From his MIT open courseware experience, he became involved in research and has presented that research at conferences. Now, he has an invitation from the Woods Hole Oceanographic Institution in Massachusetts to participate in a three-month guest student program in underwater imaging.

Covering the costs

While using open courseware is free, making it is not.

MIT spends $4 million a year on it.

Efforts are being made to decrease the cost of providing the materials, including using free software developed at Utah State University to make the process of posting the materials easier.

"If we don't crack the sustainability nut, we'll be yesterday's fad," said John Dehlin, director of the Open Courseware Consortium, a collaboration of more than 100 schools in 20-plus countries.

However, open courseware doesn't appear to be a fading fad.

College professors already routinely share research at conferences, in professional journals and through collaborations.

Now their teaching also can be displayed in open courseware.

"It allows a certain level of peer review we always had in the research area, but for the most part, it was in the closet in the teaching area," said Candace Thille, director of Carnegie Mellon University's Open Learning Initiative.

Information, too, is becoming more available.

"It's transforming the culture of who owns knowledge. It's unlocking knowledge previously held in universities," said Cathy Casserly, program officer for education for the William and Flora Hewlett Foundation, which has given $80 million over six years to various open educational resources efforts, including those at MIT and CMU.

Younger people are particularly attuned to the notion, said Mr. Dehlin.

"This idea of sharing the learning is something that resonates with this new generation of YouTube and iPod and blogcasts and wikis. Openness is becoming the ethic of the rising generation," he said.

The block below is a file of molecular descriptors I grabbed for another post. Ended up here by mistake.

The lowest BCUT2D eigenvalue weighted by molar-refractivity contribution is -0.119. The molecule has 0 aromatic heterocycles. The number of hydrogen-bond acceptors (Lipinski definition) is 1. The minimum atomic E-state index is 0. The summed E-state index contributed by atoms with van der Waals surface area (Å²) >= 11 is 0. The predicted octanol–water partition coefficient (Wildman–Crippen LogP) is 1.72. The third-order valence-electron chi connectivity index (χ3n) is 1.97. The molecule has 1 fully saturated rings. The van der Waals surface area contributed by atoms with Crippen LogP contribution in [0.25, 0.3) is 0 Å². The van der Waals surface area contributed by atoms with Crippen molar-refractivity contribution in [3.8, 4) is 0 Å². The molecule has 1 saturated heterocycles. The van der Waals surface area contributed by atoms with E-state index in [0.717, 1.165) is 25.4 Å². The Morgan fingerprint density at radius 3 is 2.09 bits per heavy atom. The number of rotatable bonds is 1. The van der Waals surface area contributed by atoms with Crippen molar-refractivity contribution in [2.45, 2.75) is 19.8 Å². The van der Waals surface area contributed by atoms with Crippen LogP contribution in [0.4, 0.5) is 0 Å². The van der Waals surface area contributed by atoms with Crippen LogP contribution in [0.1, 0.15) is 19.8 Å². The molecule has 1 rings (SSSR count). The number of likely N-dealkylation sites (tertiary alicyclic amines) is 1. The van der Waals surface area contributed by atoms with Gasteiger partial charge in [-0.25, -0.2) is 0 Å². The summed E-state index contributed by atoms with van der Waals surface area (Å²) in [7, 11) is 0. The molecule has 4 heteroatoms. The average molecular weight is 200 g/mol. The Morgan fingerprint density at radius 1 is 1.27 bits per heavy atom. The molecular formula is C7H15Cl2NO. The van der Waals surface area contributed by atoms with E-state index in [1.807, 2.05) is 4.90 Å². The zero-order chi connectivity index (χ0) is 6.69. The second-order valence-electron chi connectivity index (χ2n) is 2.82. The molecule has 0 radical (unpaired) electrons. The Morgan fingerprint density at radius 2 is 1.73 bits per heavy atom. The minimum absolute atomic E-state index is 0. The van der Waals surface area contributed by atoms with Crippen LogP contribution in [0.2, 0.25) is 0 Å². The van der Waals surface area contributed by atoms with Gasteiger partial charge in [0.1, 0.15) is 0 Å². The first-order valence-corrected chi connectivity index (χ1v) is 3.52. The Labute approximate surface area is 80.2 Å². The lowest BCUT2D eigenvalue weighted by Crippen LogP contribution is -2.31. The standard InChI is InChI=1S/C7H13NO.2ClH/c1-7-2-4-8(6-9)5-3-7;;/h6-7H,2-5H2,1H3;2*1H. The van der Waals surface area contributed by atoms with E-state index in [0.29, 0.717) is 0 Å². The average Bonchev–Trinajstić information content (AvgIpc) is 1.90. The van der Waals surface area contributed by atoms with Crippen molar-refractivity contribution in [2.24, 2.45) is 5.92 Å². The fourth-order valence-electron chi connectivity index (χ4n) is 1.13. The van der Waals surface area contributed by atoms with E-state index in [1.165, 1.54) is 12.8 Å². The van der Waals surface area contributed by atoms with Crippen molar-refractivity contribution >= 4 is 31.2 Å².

The idea of sharing course materials over the Internet isn't new -- the University of California at Berkeley, for example, has tried various forms of sharing for a dozen years.

However, shared course materials are becoming more numerous and more accessible. Some of Berkeley's lectures now appear on YouTube and iTunes U.

"I receive letters from people who never thought they could get a college education this way. It's the finest thing that could happen in the field of learning," said Berkeley professor Marian Diamond, 81, who has taught for 60 years.

Some have watched the videos of her integrative biology course so closely that they remarked on how the noted brain researcher pulls a human brain out of a flowered hatbox.

But as MIT's OpenCourseWare Web site notes, "OCW is not an MIT education."

Universities do not provide free credit, degrees or certificates for open courseware work.

Rewarding for teachers

Exactly what is available varies widely not only among schools but within them.

Some of the courses are not the latest offered. Users typically don't get feedback from a professor, interaction with classmates or graded tests and assignments. However, some professors, including Dr. Lewin, do return e-mails, and, for some courses, outside Internet discussion boards are in early stages of development.

Most MIT listings do not include audio or video. But for Dr. Lewin, videos of full lectures from three courses, plus syllabuses, lecture notes, assignments and tests along with answers are posted on the MIT site. In addition, some of his videos are available on iTunes U.

Dr. Lewin, who has taught for 40 years at MIT, said he has received hundreds, if not thousands, of e-mails -- from China, Japan, India, Denmark, Germany, England, Turkey and other countries -- in response to the videos.

A high school student said Dr. Lewin's lectures were his "primary reason" for choosing to major in physics at the University of Nebraska. A writer in England thanked him for "reinvigorating my interest in physics." A Brazilian physics student wrote, "I've never seen a lecture as good as yours!"

Dr. Lewin said, "Sometimes they make me cry, they can be so moving."

The demand is huge.

"I think learning is one of the deepest instincts humans have. When they keep on learning, it's a great pleasure they get," said Berkeley physics professor Richard Muller.

His "Physics for Future Presidents" course has proven so in demand on YouTube -- more than 99,000 people have viewed the first lecture on atoms and heat -- that he has a popular book offer from a major publisher.